I’ve been wanting to write about our much maligned no14 for a while, and in the light of his match winning role in the Mad Stad goal-fest last night, now seems like a good time.
I’ve long been a defender of Theo, feeling that his late start in football, combined with his early first team exposure and physical attributes would cause his development as a player to be unusual.
His acceleration is a vital component of our otherwise relatively one-paced attack, and teams find it much easier to squeeze us in midfield without him in the side. This is particularly important away from home against attacking sides, as it gives us a potential out-ball and creates more space for the likes of Cazorla.
This has always been his strength, but over the last two seasons we have seen steady progress which would justify meeting his wage demands.
1. Behind Podolski, he is the second best finisher in the squad.
His calmness in front of goal has returned. For Southampton’s youth and reserve teams and in his first games for them, his finishing was natural and wonderfully efficient. Since then we’ve only seen glimpses. The pressures of top flight football, the exposure of technical weaknesses and the England 2006 debacle, seemed to totally undermine his confidence, and the shooting boots all but vanished. Over the last 15 months however, despite the odd blip, his finishing has improved immeasurably, and as Wenger said recently, you now expect him to score more often than not, and he has become far more accomplished when he has time to think. According to EPL Index, last season he had a shot accuracy ratio of 59%, 11th in the Barclays Premier League.
2. He has become a man.
Walcott has become much more assertive, both in terms of physicality and a willingness to take responsibility. His first seasons were characterised by long periods of time looking like a lost boy on the touchline, trying to impress but doing so without conviction, and frequently bullied by experienced opponents. While he will always remain a slight figure, and isn’t going to grow any more, he has become harder to knock off his feet. He is no longer scared of ‘going into traffic’, and as his dribbling skill has slowly improved, he is more willing to come off his wing and commit defenders through direct running, and head for the penalty area sooner. This is in part because he is far more comfortable with the risks of physical contact.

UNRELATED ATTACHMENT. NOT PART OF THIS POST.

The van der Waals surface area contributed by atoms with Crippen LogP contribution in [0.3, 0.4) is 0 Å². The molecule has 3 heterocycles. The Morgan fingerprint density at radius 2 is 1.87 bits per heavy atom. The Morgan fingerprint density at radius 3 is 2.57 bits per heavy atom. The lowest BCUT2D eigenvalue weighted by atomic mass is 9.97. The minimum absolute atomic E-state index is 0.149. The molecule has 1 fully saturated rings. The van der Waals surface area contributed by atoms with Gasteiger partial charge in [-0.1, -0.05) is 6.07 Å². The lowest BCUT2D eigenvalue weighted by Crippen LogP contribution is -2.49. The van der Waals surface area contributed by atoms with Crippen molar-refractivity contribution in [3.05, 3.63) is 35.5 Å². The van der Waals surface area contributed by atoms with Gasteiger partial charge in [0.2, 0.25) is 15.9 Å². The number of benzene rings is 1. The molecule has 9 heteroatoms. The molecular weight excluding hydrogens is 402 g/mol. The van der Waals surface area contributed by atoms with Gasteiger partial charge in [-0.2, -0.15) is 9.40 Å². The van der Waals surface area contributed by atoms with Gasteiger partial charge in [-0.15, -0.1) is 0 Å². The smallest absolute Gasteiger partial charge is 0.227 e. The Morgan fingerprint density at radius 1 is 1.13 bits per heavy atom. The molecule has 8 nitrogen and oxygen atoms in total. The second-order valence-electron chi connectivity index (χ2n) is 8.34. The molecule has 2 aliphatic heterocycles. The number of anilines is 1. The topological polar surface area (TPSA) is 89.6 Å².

This increased ‘fight’ has also been shown by his reaction to being on the fringes of the team this season, and his comments regarding his contract negotiations. He knows what he wants, and is taking responsibility to make it happen. In almost every appearance this season he has had an impact. He is our top scorer in all competitions with seven goals, and has also racked up three assists, and created a few other very presentable chances. Some still view him as an impact player, but I would rather start a player that can have an impact than a James Milner.
3. He has shown the work ethic to improve his all-round game.
Walcott has had to develop the all-round attributes to be a high level professional footballer under the brightest of spotlights rather than in the reserves due to his incredible pace. His decision making deficiencies were highlighted, but he also had significant technical limitations compared to many of his team-mates. Progress has seemed slow, but his weight of passing, close control and delivery from wide areas is unrecognisable compared to the teenage whippet. He is now consistently creating chances when given space, and loses the ball less often in tight areas. What has impressed me most recently, though is his noticeable improvement from set pieces. Even before last night, I had noticed that he is a far better corner taker than any of our regular choices, putting the ball into dangerous areas with pace, rather than the usual method of hitting the first man employed by all others bar Rosicky. He has also started fancying himself from free-kicks. While still no Thierry, he has shown a very similar technique, that if he can hone further could be a real weapon. Given our usual woeful use of the dead ball, it would seem he has been putting extra hours in.